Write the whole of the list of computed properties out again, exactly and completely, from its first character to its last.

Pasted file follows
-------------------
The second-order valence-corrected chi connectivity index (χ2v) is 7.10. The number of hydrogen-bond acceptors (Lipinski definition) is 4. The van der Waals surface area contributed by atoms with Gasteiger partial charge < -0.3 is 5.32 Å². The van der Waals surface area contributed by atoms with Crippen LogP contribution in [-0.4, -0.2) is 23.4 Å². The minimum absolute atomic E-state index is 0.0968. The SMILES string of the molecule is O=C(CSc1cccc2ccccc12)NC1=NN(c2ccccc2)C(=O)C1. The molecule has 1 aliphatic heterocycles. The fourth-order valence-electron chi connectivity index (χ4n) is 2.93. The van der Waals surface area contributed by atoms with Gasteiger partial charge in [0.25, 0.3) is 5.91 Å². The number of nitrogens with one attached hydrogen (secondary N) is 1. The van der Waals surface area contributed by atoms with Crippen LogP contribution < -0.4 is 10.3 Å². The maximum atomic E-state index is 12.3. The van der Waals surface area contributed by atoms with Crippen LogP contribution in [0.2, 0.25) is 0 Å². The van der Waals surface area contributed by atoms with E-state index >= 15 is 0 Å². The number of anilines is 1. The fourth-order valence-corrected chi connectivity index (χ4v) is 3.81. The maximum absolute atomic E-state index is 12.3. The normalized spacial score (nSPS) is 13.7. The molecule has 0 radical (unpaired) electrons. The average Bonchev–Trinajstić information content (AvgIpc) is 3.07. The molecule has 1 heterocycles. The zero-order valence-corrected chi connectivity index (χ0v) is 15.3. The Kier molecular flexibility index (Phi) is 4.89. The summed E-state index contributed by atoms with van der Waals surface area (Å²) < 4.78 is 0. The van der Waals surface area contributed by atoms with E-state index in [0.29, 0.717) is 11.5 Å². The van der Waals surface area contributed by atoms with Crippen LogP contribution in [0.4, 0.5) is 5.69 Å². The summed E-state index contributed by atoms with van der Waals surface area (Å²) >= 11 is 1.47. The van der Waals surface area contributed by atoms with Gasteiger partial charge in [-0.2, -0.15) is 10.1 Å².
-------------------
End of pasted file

The second-order valence-corrected chi connectivity index (χ2v) is 7.10. The number of hydrogen-bond acceptors (Lipinski definition) is 4. The van der Waals surface area contributed by atoms with Gasteiger partial charge < -0.3 is 5.32 Å². The van der Waals surface area contributed by atoms with Crippen LogP contribution in [-0.4, -0.2) is 23.4 Å². The minimum absolute atomic E-state index is 0.0968. The SMILES string of the molecule is O=C(CSc1cccc2ccccc12)NC1=NN(c2ccccc2)C(=O)C1. The molecule has 1 aliphatic heterocycles. The fourth-order valence-electron chi connectivity index (χ4n) is 2.93. The van der Waals surface area contributed by atoms with Gasteiger partial charge in [0.25, 0.3) is 5.91 Å². The number of nitrogens with one attached hydrogen (secondary N) is 1. The van der Waals surface area contributed by atoms with Crippen LogP contribution < -0.4 is 10.3 Å². The maximum atomic E-state index is 12.3. The van der Waals surface area contributed by atoms with Crippen LogP contribution in [0.2, 0.25) is 0 Å². The van der Waals surface area contributed by atoms with E-state index >= 15 is 0 Å². The number of anilines is 1. The fourth-order valence-corrected chi connectivity index (χ4v) is 3.81. The maximum absolute atomic E-state index is 12.3. The normalized spacial score (nSPS) is 13.7. The molecule has 0 radical (unpaired) electrons. The average Bonchev–Trinajstić information content (AvgIpc) is 3.07. The molecule has 1 heterocycles. The zero-order valence-corrected chi connectivity index (χ0v) is 15.3. The Kier molecular flexibility index (Phi) is 4.89. The summed E-state index contributed by atoms with van der Waals surface area (Å²) < 4.78 is 0. The van der Waals surface area contributed by atoms with E-state index in [0.29, 0.717) is 11.5 Å². The van der Waals surface area contributed by atoms with Crippen LogP contribution in [0.4, 0.5) is 5.69 Å². The summed E-state index contributed by atoms with van der Waals surface area (Å²) >= 11 is 1.47. The van der Waals surface area contributed by atoms with Gasteiger partial charge in [-0.2, -0.15) is 10.1 Å².